Stock market indices and economic growth
PublisherΠανεπιστήμιο Κύπρου, Σχολή Οικονομικών Επιστημών και Διοίκησης / University of Cyprus, Faculty of Economics and Management
Place of publicationCyprus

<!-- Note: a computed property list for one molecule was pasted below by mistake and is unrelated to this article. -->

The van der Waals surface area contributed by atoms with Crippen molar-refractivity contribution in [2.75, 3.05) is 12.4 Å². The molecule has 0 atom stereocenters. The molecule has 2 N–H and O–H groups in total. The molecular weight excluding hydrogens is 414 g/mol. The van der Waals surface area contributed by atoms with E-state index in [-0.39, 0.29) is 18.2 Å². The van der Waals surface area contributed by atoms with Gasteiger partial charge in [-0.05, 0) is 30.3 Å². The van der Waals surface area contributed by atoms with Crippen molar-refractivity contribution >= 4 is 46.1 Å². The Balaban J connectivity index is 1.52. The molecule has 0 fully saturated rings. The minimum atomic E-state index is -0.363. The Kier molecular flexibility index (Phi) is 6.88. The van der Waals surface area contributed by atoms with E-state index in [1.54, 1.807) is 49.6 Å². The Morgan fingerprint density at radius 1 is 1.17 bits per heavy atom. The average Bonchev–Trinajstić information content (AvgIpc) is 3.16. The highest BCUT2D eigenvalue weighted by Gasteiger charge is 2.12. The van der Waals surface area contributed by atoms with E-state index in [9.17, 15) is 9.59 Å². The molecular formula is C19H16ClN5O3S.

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This thesis explores the dynamic relationships between the major stock market indices and Gross Domestic Product (GDP) growth. The study focuses on the examples of Germany and Greece. GDP represents the collective monetary or market worth of all finalized goods and services produced within an economy during a particular timeframe, typically a calendar year. GDP serves as a performance indicator of a country's overall domestic output, and is essentially an extensive assessment of the economic well-being of the economy. This study systematically analyzes the temporal dependencies within these relationships, employing univariate linear regression analysis using indices such as Dow Jones (^DJI), S&P 500 (^GSPC), Nasdaq 100 (^NDX), and Russell 2000 (^RUT) as main determinants. The study covers multiple lagged periods that range from one quarter to two years. The research methodology employs Ordinary Least Squares (OLS) regressions, followed by out-of-sample testing of the suggested models. The outcomes illuminate the nuanced interplay between index movements and economic performance of Germany and Greece, offering valuable insights into the temporal dynamics shaping these intricate relationships.